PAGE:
Too new for reviews yet!

A light-hearted look at life through the eyes of the fairer sex.
Janet: If you are short on time but enjoy reading and are maybe not into long extended novels then Not Just For... Twisted Women provides readers with concise stories that stand alone and most certainly entertain with their ultimate twists. Loved it.
Helen: A very good read! Well written and entertaining!
Margaret: Each quick tale gives a glimpse into a character's life and has an often humorous twist at the end. I would love to read more.
Yvonne: These days many people find it hard to find the time to read a novel, so this book of short stories is ideal to dip into. It is also makes a good gift.

Crete Nature Catch-up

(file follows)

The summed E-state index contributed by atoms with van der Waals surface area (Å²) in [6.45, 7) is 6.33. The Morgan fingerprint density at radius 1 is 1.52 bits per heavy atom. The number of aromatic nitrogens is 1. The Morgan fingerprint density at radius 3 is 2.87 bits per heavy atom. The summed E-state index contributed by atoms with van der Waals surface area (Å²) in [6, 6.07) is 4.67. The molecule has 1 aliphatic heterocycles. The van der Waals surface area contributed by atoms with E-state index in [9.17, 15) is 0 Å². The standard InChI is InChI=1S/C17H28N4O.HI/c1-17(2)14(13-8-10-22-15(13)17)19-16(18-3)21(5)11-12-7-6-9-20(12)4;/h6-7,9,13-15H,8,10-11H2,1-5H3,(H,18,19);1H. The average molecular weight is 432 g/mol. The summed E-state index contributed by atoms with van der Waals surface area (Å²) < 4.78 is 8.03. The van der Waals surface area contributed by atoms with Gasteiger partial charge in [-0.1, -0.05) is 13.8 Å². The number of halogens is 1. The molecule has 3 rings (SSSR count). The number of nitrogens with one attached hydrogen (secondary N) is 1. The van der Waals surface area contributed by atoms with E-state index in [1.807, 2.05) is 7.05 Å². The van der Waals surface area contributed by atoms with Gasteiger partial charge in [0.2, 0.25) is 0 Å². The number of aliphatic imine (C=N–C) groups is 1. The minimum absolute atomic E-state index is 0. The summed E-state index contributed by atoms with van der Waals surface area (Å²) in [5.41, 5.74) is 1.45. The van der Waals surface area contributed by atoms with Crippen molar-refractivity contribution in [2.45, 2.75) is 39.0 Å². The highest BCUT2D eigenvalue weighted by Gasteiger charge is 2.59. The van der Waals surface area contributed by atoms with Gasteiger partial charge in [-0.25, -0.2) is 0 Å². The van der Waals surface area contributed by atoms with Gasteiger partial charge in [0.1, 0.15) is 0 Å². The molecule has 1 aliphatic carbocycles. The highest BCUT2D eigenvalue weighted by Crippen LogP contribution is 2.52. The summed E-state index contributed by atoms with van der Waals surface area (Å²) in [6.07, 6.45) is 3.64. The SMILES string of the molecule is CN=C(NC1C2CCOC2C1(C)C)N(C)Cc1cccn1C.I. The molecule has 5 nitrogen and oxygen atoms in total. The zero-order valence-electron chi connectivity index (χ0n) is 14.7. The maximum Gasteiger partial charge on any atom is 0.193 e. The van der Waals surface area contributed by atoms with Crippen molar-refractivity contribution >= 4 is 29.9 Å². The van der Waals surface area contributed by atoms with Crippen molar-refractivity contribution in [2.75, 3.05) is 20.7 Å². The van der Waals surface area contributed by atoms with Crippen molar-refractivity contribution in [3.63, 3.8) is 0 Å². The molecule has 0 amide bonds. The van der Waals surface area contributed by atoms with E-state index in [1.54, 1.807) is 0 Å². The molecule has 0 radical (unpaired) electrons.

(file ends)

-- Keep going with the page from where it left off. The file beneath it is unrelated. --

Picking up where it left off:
Share your nature thoughts, photos and comments on Naturalists (the facebook page that accompanies this blog)

Explore the region with the #CreteNature interactive Hiking and Nature Map


  1. Nice writing. While reading this, it struck me that, here in Southern California, we have our own versions of almost every plant and animal you mention. Slaters, nightshade, thistles, blister beetles, invasive iceplant and tamarisk, etc. We have huge wasps called tarantula hawk wasps that have extremely painful stings. The female paralyzes a tarantula and lays a single egg on it -- just like your mammoth wasp paralyzes a grub and lays a single egg on it. Yet they're not even in the same family. We do have a Mediterranean-like climate, similar to Crete. I suppose that explains a lot of the similarities.

    1. Thanks Tim, we share a similar climate so I guess it's covergent evolution in practice.